Medical College of Wisconsin
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Cell biological regulation of division fate in vertebrate neuroepithelial cells. Dev Dyn 2011 Aug;240(8):1865-79



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2-s2.0-79960366363   23 Citations


The developing nervous system derives from neuroepithelial progenitor cells that divide to generate all of the mature neuronal types. For the proper complement of cell types to form, the progenitors must produce postmitotic cells, yet also replenish the progenitor pool. Progenitor divisions can be classified into three general types: symmetric proliferative (producing two progenitors), asymmetric neurogenic (producing one progenitor and one postmitotic cell), and symmetric neurogenic (producing two postmitotic cells). The appropriate ratios for these modes of cell division require intrinsic polarity, which is one of the characteristics that define neuroepithelial progenitor cells. The type of division an individual progenitor undergoes can be influenced by cellular features, or behaviors, which are heterogeneous within the population of progenitors. Here we review three key cellular parameters, asymmetric inheritance, cell cycle kinetics, and interkinetic nuclear migration, and the possible mechanisms for how these features influence progenitor fates.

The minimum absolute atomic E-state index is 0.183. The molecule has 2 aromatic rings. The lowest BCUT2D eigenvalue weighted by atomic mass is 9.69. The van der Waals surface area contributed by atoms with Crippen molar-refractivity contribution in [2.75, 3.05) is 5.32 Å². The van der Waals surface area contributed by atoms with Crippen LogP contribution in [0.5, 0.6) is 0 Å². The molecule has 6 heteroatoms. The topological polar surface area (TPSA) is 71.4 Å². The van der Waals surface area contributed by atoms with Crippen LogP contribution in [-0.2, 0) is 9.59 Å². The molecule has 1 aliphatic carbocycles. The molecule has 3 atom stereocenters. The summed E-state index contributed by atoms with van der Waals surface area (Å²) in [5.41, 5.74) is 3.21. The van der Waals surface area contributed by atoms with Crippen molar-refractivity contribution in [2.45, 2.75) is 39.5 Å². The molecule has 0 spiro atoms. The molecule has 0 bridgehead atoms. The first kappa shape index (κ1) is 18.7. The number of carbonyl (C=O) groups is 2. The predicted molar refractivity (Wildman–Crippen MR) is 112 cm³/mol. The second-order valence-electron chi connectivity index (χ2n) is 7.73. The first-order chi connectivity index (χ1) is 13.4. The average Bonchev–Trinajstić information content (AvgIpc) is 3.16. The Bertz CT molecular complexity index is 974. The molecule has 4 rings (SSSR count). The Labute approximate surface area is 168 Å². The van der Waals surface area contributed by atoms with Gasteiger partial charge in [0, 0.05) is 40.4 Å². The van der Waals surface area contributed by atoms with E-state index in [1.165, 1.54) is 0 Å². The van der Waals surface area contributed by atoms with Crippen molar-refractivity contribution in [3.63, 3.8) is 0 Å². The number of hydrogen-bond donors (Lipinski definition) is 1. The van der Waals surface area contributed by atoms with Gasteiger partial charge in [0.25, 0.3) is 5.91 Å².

Author List

Willardsen MI, Link BA


Brian A. Link PhD Professor in the Cell Biology, Neurobiology and Anatomy department at Medical College of Wisconsin

MESH terms used to index this publication - Major topics in bold

Cell Differentiation
Cell Division
Cell Lineage
Cell Nucleus
Cell Polarity
Cell Proliferation
Neuroepithelial Cells
Signal Transduction
Stem Cells
jenkins-FCD Prod-486 e3098984f26de787f5ecab75090d0a28e7f4f7c0